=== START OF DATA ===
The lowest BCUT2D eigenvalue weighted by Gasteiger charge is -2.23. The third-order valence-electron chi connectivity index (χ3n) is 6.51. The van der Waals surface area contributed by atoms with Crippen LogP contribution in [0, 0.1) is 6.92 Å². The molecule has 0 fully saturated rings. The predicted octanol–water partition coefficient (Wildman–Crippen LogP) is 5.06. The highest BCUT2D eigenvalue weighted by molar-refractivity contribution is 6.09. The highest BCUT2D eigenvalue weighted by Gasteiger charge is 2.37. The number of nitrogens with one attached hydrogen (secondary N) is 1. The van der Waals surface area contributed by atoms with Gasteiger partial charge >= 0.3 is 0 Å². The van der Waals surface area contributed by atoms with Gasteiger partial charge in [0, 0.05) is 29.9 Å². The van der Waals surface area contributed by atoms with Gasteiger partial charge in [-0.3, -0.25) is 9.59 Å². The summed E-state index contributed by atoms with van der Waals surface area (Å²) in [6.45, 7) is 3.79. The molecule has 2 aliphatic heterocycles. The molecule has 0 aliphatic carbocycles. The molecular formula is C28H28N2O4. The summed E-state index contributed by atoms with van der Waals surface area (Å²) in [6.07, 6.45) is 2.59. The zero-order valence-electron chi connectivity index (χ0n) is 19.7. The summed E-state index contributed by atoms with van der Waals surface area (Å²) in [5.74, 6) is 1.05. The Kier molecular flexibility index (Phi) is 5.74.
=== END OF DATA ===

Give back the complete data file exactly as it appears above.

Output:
The lowest BCUT2D eigenvalue weighted by Gasteiger charge is -2.23. The third-order valence-electron chi connectivity index (χ3n) is 6.51. The van der Waals surface area contributed by atoms with Crippen LogP contribution in [0, 0.1) is 6.92 Å². The molecule has 0 fully saturated rings. The predicted octanol–water partition coefficient (Wildman–Crippen LogP) is 5.06. The highest BCUT2D eigenvalue weighted by molar-refractivity contribution is 6.09. The highest BCUT2D eigenvalue weighted by Gasteiger charge is 2.37. The number of nitrogens with one attached hydrogen (secondary N) is 1. The van der Waals surface area contributed by atoms with Gasteiger partial charge >= 0.3 is 0 Å². The van der Waals surface area contributed by atoms with Gasteiger partial charge in [0, 0.05) is 29.9 Å². The van der Waals surface area contributed by atoms with Gasteiger partial charge in [-0.3, -0.25) is 9.59 Å². The summed E-state index contributed by atoms with van der Waals surface area (Å²) in [6.45, 7) is 3.79. The molecule has 2 aliphatic heterocycles. The molecule has 0 aliphatic carbocycles. The molecular formula is C28H28N2O4. The summed E-state index contributed by atoms with van der Waals surface area (Å²) in [6.07, 6.45) is 2.59. The zero-order valence-electron chi connectivity index (χ0n) is 19.7. The summed E-state index contributed by atoms with van der Waals surface area (Å²) in [5.74, 6) is 1.05. The Kier molecular flexibility index (Phi) is 5.74.